Based on the parties' collective bargaining agreement, Trettin's suspension was appealed to arbitration.
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The record indicates that Captain McKenzie and Sergeant Carlson were each suspended for ten days for their actions relative to the matter referenced above.
The record further indicates that Sergeant Trettin had previously received two written warnings. Neither warning dealt with the topic of collecting DNA samples.
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One of the exhibits which was received into the record at the arbitration hearing was Joint Exhibit 8. That document purportedly contained DNA reimbursement information. The second page of that document contained the following chart:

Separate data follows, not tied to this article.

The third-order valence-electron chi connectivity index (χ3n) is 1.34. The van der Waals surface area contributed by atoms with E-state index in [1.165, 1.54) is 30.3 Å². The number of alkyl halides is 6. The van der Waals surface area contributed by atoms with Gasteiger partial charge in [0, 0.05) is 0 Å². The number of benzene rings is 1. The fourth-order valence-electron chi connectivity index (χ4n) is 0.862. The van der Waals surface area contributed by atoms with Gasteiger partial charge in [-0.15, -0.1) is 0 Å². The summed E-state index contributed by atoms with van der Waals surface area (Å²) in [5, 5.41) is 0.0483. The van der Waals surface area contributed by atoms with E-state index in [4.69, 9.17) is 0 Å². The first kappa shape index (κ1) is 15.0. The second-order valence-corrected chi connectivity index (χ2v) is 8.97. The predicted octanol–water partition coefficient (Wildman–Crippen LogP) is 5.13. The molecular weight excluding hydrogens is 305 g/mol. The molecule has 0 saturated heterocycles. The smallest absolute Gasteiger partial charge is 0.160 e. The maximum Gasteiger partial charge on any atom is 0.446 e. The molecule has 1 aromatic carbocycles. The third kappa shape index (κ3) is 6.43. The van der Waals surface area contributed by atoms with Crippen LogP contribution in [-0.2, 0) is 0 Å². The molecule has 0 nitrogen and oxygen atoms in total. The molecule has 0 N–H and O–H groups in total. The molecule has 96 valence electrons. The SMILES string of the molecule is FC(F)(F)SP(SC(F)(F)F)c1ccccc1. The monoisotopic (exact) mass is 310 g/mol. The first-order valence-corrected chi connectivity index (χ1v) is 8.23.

YEAR REIMBURSEMENT DNA SAMPLES 2009 $12,360.00 618 2008 $14,240.00 712 2007 $18,020.00 901 2006 $33,200.00 1660 2005 $34,860.00 1743 2004 $31,180.00 1559 2003 $42,280.00 2114 2002 $39,200.00 1960 2001 $37,780.00 1889
There was no testimony about this document/chart at the hearing and the information contained therein.
POSITIONS OF THE PARTIES
The Association's position is that just cause did not exist for Trettin's ten day suspension. The Association asks that the discipline be rescinded. It elaborates as follows.
At the hearing, the Association acknowledged at the outset that between January and September, 2009, a screw-up occurred in the Jail Records Office and DNA was not collected as it should have been. The Association asks the arbitrator to consider that this screw-up occurred in the context that because of inadequate staffing, no deputy or employee was assigned to collect DNA. It notes in this regard that the record shows that there were people in the Jail Records Office who had previously sought additional staffing to do the DNA collection work, but their requests for additional staffing to do that work had been denied. As the Association sees it, what happened here is that the Employer unjustly "passed the buck" to Trettin for the DNA collection problem which developed after he left the job of Jail Records Sergeant.